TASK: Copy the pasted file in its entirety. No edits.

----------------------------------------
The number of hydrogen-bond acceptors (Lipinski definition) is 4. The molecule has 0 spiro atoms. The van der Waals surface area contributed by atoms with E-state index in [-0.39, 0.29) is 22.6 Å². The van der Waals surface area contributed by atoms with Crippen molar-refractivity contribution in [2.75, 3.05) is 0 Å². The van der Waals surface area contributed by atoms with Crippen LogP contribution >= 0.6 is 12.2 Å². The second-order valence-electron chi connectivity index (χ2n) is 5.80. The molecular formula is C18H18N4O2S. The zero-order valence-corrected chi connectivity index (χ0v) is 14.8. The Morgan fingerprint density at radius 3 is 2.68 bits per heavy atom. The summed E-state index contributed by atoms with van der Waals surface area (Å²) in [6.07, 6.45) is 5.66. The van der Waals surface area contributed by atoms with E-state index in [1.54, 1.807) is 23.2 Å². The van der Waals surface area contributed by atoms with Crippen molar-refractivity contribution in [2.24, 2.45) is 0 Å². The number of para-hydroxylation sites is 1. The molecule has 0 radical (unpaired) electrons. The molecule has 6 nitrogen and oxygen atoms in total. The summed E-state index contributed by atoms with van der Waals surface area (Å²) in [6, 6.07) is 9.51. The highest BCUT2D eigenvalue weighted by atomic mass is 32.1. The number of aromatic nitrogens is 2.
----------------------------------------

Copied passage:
The number of hydrogen-bond acceptors (Lipinski definition) is 4. The molecule has 0 spiro atoms. The van der Waals surface area contributed by atoms with E-state index in [-0.39, 0.29) is 22.6 Å². The van der Waals surface area contributed by atoms with Crippen molar-refractivity contribution in [2.75, 3.05) is 0 Å². The van der Waals surface area contributed by atoms with Crippen LogP contribution >= 0.6 is 12.2 Å². The second-order valence-electron chi connectivity index (χ2n) is 5.80. The molecular formula is C18H18N4O2S. The zero-order valence-corrected chi connectivity index (χ0v) is 14.8. The Morgan fingerprint density at radius 3 is 2.68 bits per heavy atom. The summed E-state index contributed by atoms with van der Waals surface area (Å²) in [6.07, 6.45) is 5.66. The van der Waals surface area contributed by atoms with E-state index in [1.54, 1.807) is 23.2 Å². The van der Waals surface area contributed by atoms with Crippen molar-refractivity contribution in [2.24, 2.45) is 0 Å². The number of para-hydroxylation sites is 1. The molecule has 0 radical (unpaired) electrons. The molecule has 6 nitrogen and oxygen atoms in total. The summed E-state index contributed by atoms with van der Waals surface area (Å²) in [6, 6.07) is 9.51. The highest BCUT2D eigenvalue weighted by atomic mass is 32.1. The number of aromatic nitrogens is 2.